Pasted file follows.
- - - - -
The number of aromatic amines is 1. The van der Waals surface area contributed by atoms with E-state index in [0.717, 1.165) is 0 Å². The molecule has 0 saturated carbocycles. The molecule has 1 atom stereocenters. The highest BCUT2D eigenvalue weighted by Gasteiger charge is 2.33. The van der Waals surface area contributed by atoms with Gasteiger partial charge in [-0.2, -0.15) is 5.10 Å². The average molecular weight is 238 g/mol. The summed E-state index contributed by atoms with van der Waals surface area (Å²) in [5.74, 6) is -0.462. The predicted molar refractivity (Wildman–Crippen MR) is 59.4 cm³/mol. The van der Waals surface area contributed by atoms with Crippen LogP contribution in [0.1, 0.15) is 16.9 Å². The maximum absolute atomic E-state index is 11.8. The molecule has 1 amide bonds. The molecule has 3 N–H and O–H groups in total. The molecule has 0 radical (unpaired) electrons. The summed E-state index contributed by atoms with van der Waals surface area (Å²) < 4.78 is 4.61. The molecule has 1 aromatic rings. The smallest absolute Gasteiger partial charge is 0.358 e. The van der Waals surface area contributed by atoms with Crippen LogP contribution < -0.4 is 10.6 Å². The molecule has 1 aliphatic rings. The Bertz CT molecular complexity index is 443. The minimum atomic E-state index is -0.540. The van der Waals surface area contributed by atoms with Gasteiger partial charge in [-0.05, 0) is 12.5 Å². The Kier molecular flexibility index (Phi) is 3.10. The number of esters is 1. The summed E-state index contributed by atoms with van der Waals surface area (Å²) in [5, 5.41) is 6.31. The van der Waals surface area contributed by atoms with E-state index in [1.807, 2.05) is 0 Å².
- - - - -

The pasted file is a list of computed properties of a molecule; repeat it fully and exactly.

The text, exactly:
The number of aromatic amines is 1. The van der Waals surface area contributed by atoms with E-state index in [0.717, 1.165) is 0 Å². The molecule has 0 saturated carbocycles. The molecule has 1 atom stereocenters. The highest BCUT2D eigenvalue weighted by Gasteiger charge is 2.33. The van der Waals surface area contributed by atoms with Gasteiger partial charge in [-0.2, -0.15) is 5.10 Å². The average molecular weight is 238 g/mol. The summed E-state index contributed by atoms with van der Waals surface area (Å²) in [5.74, 6) is -0.462. The predicted molar refractivity (Wildman–Crippen MR) is 59.4 cm³/mol. The van der Waals surface area contributed by atoms with Crippen LogP contribution in [0.1, 0.15) is 16.9 Å². The maximum absolute atomic E-state index is 11.8. The molecule has 1 amide bonds. The molecule has 3 N–H and O–H groups in total. The molecule has 0 radical (unpaired) electrons. The summed E-state index contributed by atoms with van der Waals surface area (Å²) < 4.78 is 4.61. The molecule has 1 aromatic rings. The smallest absolute Gasteiger partial charge is 0.358 e. The van der Waals surface area contributed by atoms with Crippen LogP contribution < -0.4 is 10.6 Å². The molecule has 1 aliphatic rings. The Bertz CT molecular complexity index is 443. The minimum atomic E-state index is -0.540. The van der Waals surface area contributed by atoms with Gasteiger partial charge in [-0.05, 0) is 12.5 Å². The Kier molecular flexibility index (Phi) is 3.10. The number of esters is 1. The summed E-state index contributed by atoms with van der Waals surface area (Å²) in [5, 5.41) is 6.31. The van der Waals surface area contributed by atoms with E-state index in [1.807, 2.05) is 0 Å².